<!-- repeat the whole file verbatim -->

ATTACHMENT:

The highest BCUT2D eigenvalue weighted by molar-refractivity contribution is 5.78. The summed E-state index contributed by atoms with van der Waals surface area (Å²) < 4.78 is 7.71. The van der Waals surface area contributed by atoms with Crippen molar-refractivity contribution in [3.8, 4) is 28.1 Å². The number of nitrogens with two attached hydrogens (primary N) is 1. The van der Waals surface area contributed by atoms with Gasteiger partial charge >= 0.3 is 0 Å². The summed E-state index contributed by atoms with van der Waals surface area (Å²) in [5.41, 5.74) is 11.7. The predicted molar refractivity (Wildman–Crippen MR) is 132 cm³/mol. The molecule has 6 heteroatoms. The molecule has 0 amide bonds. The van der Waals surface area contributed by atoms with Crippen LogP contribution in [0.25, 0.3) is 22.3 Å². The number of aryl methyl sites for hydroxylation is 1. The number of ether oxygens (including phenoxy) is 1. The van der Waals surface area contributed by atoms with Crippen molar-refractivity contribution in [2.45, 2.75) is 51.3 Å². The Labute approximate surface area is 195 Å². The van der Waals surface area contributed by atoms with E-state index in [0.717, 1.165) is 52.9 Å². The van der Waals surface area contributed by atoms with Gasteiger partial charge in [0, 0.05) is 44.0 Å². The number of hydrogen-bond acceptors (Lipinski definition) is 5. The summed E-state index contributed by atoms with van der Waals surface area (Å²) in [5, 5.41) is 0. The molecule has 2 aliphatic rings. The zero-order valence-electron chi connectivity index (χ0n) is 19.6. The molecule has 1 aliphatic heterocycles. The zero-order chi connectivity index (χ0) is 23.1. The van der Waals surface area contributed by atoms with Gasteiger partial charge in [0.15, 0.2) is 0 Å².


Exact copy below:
The highest BCUT2D eigenvalue weighted by molar-refractivity contribution is 5.78. The summed E-state index contributed by atoms with van der Waals surface area (Å²) < 4.78 is 7.71. The van der Waals surface area contributed by atoms with Crippen molar-refractivity contribution in [3.8, 4) is 28.1 Å². The number of nitrogens with two attached hydrogens (primary N) is 1. The van der Waals surface area contributed by atoms with Gasteiger partial charge >= 0.3 is 0 Å². The summed E-state index contributed by atoms with van der Waals surface area (Å²) in [5.41, 5.74) is 11.7. The predicted molar refractivity (Wildman–Crippen MR) is 132 cm³/mol. The molecule has 6 heteroatoms. The molecule has 0 amide bonds. The van der Waals surface area contributed by atoms with Crippen LogP contribution in [0.25, 0.3) is 22.3 Å². The number of aryl methyl sites for hydroxylation is 1. The number of ether oxygens (including phenoxy) is 1. The van der Waals surface area contributed by atoms with Crippen molar-refractivity contribution in [2.45, 2.75) is 51.3 Å². The Labute approximate surface area is 195 Å². The van der Waals surface area contributed by atoms with E-state index in [0.717, 1.165) is 52.9 Å². The van der Waals surface area contributed by atoms with Gasteiger partial charge in [0, 0.05) is 44.0 Å². The number of hydrogen-bond acceptors (Lipinski definition) is 5. The summed E-state index contributed by atoms with van der Waals surface area (Å²) in [5, 5.41) is 0. The molecule has 2 aliphatic rings. The zero-order valence-electron chi connectivity index (χ0n) is 19.6. The molecule has 1 aliphatic heterocycles. The zero-order chi connectivity index (χ0) is 23.1. The van der Waals surface area contributed by atoms with Gasteiger partial charge in [0.15, 0.2) is 0 Å².